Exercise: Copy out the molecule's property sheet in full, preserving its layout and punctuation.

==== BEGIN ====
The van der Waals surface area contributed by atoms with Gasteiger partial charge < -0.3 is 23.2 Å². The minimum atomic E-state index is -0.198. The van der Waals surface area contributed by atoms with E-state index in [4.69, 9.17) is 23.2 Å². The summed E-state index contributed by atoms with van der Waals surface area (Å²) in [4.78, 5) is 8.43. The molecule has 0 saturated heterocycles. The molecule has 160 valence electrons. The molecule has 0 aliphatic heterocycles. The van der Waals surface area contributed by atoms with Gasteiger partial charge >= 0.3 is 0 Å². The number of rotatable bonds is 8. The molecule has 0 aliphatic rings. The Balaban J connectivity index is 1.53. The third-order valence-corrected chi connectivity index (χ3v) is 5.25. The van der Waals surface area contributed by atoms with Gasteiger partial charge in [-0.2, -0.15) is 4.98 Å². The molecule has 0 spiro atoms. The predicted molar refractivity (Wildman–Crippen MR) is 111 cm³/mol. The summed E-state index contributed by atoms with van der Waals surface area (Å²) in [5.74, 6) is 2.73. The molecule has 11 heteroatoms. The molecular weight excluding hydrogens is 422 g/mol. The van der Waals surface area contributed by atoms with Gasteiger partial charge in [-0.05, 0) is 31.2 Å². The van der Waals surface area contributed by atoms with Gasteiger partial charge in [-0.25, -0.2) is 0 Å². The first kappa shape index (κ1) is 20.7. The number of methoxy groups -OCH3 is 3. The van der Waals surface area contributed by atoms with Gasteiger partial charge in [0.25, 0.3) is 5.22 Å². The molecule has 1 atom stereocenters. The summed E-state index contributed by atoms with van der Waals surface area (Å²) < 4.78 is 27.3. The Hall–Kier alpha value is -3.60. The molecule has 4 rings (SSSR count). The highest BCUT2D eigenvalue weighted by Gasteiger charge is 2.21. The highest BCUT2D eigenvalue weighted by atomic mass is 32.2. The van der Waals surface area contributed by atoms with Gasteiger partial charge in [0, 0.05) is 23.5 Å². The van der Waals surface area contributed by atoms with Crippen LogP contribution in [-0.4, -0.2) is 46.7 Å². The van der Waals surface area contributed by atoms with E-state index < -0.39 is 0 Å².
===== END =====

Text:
The van der Waals surface area contributed by atoms with Gasteiger partial charge < -0.3 is 23.2 Å². The minimum atomic E-state index is -0.198. The van der Waals surface area contributed by atoms with E-state index in [4.69, 9.17) is 23.2 Å². The summed E-state index contributed by atoms with van der Waals surface area (Å²) in [4.78, 5) is 8.43. The molecule has 0 saturated heterocycles. The molecule has 160 valence electrons. The molecule has 0 aliphatic heterocycles. The van der Waals surface area contributed by atoms with Gasteiger partial charge >= 0.3 is 0 Å². The number of rotatable bonds is 8. The molecule has 0 aliphatic rings. The Balaban J connectivity index is 1.53. The third-order valence-corrected chi connectivity index (χ3v) is 5.25. The van der Waals surface area contributed by atoms with Gasteiger partial charge in [-0.2, -0.15) is 4.98 Å². The molecule has 0 spiro atoms. The predicted molar refractivity (Wildman–Crippen MR) is 111 cm³/mol. The summed E-state index contributed by atoms with van der Waals surface area (Å²) in [5.74, 6) is 2.73. The molecule has 11 heteroatoms. The molecular weight excluding hydrogens is 422 g/mol. The van der Waals surface area contributed by atoms with Gasteiger partial charge in [-0.05, 0) is 31.2 Å². The van der Waals surface area contributed by atoms with Gasteiger partial charge in [-0.25, -0.2) is 0 Å². The first kappa shape index (κ1) is 20.7. The number of methoxy groups -OCH3 is 3. The van der Waals surface area contributed by atoms with Gasteiger partial charge in [0.25, 0.3) is 5.22 Å². The molecule has 1 atom stereocenters. The summed E-state index contributed by atoms with van der Waals surface area (Å²) < 4.78 is 27.3. The Hall–Kier alpha value is -3.60. The molecule has 4 rings (SSSR count). The highest BCUT2D eigenvalue weighted by Gasteiger charge is 2.21. The highest BCUT2D eigenvalue weighted by atomic mass is 32.2. The van der Waals surface area contributed by atoms with Gasteiger partial charge in [0, 0.05) is 23.5 Å². The van der Waals surface area contributed by atoms with Crippen LogP contribution in [-0.4, -0.2) is 46.7 Å². The van der Waals surface area contributed by atoms with E-state index < -0.39 is 0 Å².